I think the coolest big change in the evolution of PLM from those original separate developments is exactly that integration that occurred and the continuously-maintained availability of all the modules' data. And thanks, Rob for the reminder that so much of this data on what works can be fed back into the design process.
You bring up a good point about workflow, Beth. I've seen really interesting work done with workflow that is parallel to re-using proven design. If the workflow on a manufacturing project is successful, it can be transferred to another plant - with some adjustments -- and it will save tons of work on the front end.
Workflow software has also been used to capture the knowledge of experienced operators before they retire and take their knowledge out the door. Even something as basic as how to shut down a plant for maintenance is getting captured in workflow software.
I think you're right, Ann. And beyond the integrated nature of the modules, there is this whole notion of workflow so that the same data is continuously available to all the constituents throughout the lifecycle of a product's development, from early requirements planning all the way through managing quality control in the field.
Yes, I get the impression from looking at what I wrote about back then compared to what's available now, that what happened at first was some separate development in individual areas--which have now become modules--before the idea of merging them all into what's now called PLM.
Interesting point, Ann. What you're describing could well be any of these PLM extended modules around quality and service, just like the PTC Windchill product mentioned here. By integrating these capabilities as part of a broader PLM platform and repository, you can achieve the cradle-to-grave view of a product and create a closed-loop system that feeds quality and service data directly back to engineering so they can address issues as part of future development efforts.
That time period sounds right. In the early 90s, I was writing about various efforts to make TQM (total quality management) a reality in US companies, and related efforts that sprang up around those efforts. Most of the initial work I wrote about then was focused on being able to trace components all the way through a product's design and development process and out the door into the field, to first analyze and then reduce causes for field failures. While much of this was prompted by mil/aero apps--and became today's incredibly complex part tracking system in commercial aircraft manufacturing--there were also attempts at integrating other databases, like manufacturing and test data, having to do with other aspects of the product's/system's life cycle before shipment to the customer. Needless to say, the technology for doing so was quite primitive by today's standards.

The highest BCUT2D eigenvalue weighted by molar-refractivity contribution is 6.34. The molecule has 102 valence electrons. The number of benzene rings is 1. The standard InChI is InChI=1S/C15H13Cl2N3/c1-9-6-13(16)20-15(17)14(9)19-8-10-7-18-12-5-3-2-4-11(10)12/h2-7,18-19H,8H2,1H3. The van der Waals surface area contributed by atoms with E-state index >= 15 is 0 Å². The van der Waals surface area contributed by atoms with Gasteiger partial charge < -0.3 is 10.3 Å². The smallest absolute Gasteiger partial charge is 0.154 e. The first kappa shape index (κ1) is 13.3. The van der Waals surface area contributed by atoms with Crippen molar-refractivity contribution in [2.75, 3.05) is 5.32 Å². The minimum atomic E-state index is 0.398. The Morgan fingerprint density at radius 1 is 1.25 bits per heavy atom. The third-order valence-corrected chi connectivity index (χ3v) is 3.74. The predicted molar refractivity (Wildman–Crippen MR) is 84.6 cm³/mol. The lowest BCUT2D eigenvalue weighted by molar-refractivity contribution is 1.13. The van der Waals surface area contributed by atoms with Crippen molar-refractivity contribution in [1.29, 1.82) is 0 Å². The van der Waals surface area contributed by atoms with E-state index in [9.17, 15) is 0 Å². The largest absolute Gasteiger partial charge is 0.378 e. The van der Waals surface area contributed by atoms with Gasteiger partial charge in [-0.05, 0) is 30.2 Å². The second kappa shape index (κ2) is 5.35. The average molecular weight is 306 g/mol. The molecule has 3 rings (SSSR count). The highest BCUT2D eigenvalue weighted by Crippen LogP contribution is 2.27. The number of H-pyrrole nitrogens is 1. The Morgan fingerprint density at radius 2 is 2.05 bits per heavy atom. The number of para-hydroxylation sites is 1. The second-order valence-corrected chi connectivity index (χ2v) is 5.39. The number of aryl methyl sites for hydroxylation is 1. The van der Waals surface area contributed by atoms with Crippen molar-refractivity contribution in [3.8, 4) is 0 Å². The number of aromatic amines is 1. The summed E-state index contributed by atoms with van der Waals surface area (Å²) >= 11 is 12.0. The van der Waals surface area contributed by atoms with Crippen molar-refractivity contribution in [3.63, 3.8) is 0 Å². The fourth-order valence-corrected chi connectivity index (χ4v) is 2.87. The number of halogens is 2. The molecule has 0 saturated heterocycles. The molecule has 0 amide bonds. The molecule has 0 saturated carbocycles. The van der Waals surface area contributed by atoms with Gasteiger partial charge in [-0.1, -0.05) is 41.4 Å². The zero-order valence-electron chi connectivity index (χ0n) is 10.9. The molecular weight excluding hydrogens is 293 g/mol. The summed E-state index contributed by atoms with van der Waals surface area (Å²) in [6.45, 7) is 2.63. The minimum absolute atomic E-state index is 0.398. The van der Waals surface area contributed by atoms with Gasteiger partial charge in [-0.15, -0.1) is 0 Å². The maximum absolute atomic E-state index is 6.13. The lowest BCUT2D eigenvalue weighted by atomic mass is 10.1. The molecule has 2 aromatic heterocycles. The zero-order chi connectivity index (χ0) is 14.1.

It is interesting to watch the progression. I've been covering this stuff since early 2000 when it first started being discussed in its own right as a formalized business software category and business process. In some ways, while the technology has come a long way, it's really just now starting to do what it was positioned to do more than a decade ago. I guess what I'm saying is the PLM vision may be a decade-plus old, but the reality of the platforms supporting that vision on a broad, enterprise scale is really just coming into its own.
Thanks for the clarification, Beth. A long time back I wrote about some of the earlier attempts at managing such life cycle data and integration of databases, so it's interesting to see how this all worked out.
Ann, PLM definitely came into prominence via big companies, particularly those in the aerospace and automotive sectors, where development projects are large and complex and frequently involve a network of design partners. Today, PLM has evolved, both as a discipline and as a technology, where it's offered in a format that has appeal and value even for smaller manufacturers.
The idea is centralizing all product-related data and materials so there is a so-called "one version of the truth" and the different disciplines are working off the same vision of the product. As a platform, in addition to the central repository piece, PLM constitutes capabiities for creating cross-functional workflows as well as a variety of extended modules for handling everything from early requirements gathering to field service and support procedures and processes as part of the same integrated system.
Beth, it sounds like PLM is mostly useful in larger companies with lots of different products and product lines to manage, is that correct? And perhaps also products with lots of different, or differently-sourced, components?
For industrial control applications, or even a simple assembly line, that machine can go almost 24/7 without a break. But what happens when the task is a little more complex? That’s where the “smart” machine would come in. The smart machine is one that has some simple (or complex in some cases) processing capability to be able to adapt to changing conditions. Such machines are suited for a host of applications, including automotive, aerospace, defense, medical, computers and electronics, telecommunications, consumer goods, and so on. This discussion will examine what’s possible with smart machines, and what tradeoffs need to be made to implement such a solution.